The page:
- #1

- 29

- 0

1

**u**=

**u**

1(x,y,z)=(x,y,z)

1(1,2,3) = (1,2,3)

1 (1,0,...,1) = (1,0,...,1)

1(x,y,z)=(x,y,z)

1(1,2,3) = (1,2,3)

1 (1,0,...,1) = (1,0,...,1)

I don't see how you could ever end up in a situation where you could end up with

1

**V**≠

**V**

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- #1

- 29

- 0

1

1(x,y,z)=(x,y,z)

1(1,2,3) = (1,2,3)

1 (1,0,...,1) = (1,0,...,1)

I don't see how you could ever end up in a situation where you could end up with

1

- #2

Mark44

Mentor

- 34,665

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It can happen if you have a vector space with an unusual kind of scalar multiplication. Keep in mind that a vector space consists of a set of vectors over some field (often, the field of real numbers ##\mathbb{R}## or the field of complex numbers ##\mathbb{C}##), together with operations for vector addition and for multiplication by a scalar.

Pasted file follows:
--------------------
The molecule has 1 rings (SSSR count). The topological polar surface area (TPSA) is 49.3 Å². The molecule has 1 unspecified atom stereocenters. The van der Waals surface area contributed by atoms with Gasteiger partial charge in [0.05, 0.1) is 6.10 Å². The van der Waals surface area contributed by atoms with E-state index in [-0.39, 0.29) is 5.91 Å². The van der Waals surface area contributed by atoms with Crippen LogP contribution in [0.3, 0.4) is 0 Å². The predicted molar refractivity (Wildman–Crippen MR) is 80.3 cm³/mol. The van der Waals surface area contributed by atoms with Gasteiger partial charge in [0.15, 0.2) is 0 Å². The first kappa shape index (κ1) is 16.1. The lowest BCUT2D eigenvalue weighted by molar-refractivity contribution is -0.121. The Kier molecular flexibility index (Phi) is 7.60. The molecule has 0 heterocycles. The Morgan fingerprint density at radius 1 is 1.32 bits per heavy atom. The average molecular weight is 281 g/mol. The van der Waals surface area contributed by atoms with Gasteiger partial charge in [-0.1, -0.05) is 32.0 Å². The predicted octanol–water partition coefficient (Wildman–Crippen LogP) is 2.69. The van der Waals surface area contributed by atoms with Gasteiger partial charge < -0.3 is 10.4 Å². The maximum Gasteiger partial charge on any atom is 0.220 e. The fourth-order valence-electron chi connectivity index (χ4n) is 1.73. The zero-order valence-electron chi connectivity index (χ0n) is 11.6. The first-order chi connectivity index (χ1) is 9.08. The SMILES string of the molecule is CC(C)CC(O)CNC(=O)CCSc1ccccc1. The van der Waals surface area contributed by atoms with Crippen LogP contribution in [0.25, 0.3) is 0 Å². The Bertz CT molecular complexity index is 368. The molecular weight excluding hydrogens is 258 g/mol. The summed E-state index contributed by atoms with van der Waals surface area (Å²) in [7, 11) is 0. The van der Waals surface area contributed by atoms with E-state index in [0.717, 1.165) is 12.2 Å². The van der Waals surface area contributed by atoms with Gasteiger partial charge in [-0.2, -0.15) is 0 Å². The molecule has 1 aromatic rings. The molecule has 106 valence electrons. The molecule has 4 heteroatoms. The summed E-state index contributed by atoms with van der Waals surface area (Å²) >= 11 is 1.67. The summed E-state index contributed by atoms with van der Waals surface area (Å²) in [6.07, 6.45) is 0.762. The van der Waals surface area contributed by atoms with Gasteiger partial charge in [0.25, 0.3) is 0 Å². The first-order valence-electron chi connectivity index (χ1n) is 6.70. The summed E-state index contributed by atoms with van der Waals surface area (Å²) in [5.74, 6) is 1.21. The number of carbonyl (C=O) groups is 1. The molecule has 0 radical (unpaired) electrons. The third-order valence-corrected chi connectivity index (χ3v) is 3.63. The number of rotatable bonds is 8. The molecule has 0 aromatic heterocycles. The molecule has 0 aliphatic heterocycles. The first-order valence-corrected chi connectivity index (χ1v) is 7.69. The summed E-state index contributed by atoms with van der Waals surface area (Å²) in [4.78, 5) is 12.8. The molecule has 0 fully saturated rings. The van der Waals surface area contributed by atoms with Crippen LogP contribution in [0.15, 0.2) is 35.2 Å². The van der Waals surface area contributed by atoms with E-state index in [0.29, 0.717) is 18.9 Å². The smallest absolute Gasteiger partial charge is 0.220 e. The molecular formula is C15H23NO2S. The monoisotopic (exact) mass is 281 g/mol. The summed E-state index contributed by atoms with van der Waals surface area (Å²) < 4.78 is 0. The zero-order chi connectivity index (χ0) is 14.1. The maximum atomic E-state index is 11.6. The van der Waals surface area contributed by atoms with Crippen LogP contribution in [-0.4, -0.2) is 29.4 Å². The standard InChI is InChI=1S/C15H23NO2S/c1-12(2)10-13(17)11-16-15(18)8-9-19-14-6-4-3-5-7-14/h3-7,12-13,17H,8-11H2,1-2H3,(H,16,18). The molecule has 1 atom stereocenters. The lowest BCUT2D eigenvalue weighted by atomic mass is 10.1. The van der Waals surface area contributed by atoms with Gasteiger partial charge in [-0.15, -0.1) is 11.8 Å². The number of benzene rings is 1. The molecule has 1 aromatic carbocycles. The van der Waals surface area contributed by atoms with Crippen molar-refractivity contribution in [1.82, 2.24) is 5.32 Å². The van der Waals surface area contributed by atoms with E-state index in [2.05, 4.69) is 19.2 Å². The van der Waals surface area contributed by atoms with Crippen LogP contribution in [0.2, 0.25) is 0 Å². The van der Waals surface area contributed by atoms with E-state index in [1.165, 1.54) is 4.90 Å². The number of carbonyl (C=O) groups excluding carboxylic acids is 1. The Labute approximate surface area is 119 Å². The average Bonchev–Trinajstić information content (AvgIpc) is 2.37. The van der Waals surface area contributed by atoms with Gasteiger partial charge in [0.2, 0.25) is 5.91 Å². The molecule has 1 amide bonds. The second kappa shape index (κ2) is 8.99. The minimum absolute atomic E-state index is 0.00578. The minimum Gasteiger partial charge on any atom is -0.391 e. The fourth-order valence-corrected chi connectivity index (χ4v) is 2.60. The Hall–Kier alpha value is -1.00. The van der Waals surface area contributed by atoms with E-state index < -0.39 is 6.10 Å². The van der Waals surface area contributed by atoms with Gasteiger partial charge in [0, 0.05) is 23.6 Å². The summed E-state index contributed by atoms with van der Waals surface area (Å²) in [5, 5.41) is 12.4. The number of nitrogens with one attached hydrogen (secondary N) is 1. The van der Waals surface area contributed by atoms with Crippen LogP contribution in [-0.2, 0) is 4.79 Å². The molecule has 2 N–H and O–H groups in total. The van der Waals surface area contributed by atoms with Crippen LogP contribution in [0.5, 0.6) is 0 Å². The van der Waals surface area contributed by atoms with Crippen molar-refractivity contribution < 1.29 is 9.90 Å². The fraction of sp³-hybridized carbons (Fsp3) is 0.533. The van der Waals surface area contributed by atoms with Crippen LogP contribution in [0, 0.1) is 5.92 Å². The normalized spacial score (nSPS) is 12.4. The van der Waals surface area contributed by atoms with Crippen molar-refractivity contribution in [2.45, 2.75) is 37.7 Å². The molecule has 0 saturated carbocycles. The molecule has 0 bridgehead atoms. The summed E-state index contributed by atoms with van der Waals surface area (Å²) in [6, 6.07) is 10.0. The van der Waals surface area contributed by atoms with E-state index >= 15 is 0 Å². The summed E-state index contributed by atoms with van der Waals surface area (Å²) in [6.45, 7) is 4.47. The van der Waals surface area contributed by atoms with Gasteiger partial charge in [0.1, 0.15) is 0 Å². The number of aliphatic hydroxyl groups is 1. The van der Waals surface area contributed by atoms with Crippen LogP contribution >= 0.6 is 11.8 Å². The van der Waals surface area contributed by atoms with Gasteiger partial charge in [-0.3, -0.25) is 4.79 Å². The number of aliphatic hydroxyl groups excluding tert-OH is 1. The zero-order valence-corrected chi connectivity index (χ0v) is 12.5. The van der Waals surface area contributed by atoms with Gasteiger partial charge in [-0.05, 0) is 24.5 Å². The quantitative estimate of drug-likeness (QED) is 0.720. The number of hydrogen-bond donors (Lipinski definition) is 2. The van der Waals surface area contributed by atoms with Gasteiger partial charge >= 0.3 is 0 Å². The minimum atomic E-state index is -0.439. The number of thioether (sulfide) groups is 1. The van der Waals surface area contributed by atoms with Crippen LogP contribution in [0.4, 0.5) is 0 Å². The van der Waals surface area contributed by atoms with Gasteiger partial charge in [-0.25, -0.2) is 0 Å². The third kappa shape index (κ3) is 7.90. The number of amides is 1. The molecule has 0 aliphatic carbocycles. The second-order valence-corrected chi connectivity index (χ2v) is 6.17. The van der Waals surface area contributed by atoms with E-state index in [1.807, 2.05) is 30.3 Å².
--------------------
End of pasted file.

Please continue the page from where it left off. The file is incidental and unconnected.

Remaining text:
1u=u

1(x,y,z)=(x,y,z)

1(1,2,3) = (1,2,3)

1 (1,0,...,1) = (1,0,...,1)

I don't see how you could ever end up in a situation where you could end up with

1V≠V

If scalar multiplication is defined like this

##k \cdot <x, y> = <kx, 0>##

then there is no scalar k for which ##k \cdot <x, y> = <x, y>##.

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